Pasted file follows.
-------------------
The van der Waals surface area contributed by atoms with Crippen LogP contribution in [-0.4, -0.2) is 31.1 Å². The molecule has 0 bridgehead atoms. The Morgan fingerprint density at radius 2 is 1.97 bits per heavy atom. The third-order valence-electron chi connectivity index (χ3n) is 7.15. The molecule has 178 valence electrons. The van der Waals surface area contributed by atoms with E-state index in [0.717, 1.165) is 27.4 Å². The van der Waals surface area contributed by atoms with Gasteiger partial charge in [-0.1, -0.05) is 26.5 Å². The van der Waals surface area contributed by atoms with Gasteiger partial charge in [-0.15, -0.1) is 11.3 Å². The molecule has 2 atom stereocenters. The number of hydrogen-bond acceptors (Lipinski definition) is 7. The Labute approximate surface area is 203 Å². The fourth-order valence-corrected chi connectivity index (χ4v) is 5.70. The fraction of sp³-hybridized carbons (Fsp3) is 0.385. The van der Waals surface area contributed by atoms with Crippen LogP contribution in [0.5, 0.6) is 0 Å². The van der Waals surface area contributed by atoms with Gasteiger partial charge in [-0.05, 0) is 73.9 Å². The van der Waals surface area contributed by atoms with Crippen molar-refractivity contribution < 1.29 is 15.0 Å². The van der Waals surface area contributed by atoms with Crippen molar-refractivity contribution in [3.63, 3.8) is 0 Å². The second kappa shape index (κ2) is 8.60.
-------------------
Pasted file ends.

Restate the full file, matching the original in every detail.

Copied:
The van der Waals surface area contributed by atoms with Crippen LogP contribution in [-0.4, -0.2) is 31.1 Å². The molecule has 0 bridgehead atoms. The Morgan fingerprint density at radius 2 is 1.97 bits per heavy atom. The third-order valence-electron chi connectivity index (χ3n) is 7.15. The molecule has 178 valence electrons. The van der Waals surface area contributed by atoms with E-state index in [0.717, 1.165) is 27.4 Å². The van der Waals surface area contributed by atoms with Gasteiger partial charge in [-0.1, -0.05) is 26.5 Å². The van der Waals surface area contributed by atoms with Gasteiger partial charge in [-0.15, -0.1) is 11.3 Å². The molecule has 2 atom stereocenters. The number of hydrogen-bond acceptors (Lipinski definition) is 7. The Labute approximate surface area is 203 Å². The fourth-order valence-corrected chi connectivity index (χ4v) is 5.70. The fraction of sp³-hybridized carbons (Fsp3) is 0.385. The van der Waals surface area contributed by atoms with Crippen LogP contribution in [0.5, 0.6) is 0 Å². The van der Waals surface area contributed by atoms with Gasteiger partial charge in [-0.05, 0) is 73.9 Å². The van der Waals surface area contributed by atoms with Crippen molar-refractivity contribution < 1.29 is 15.0 Å². The van der Waals surface area contributed by atoms with Crippen molar-refractivity contribution in [3.63, 3.8) is 0 Å². The second kappa shape index (κ2) is 8.60.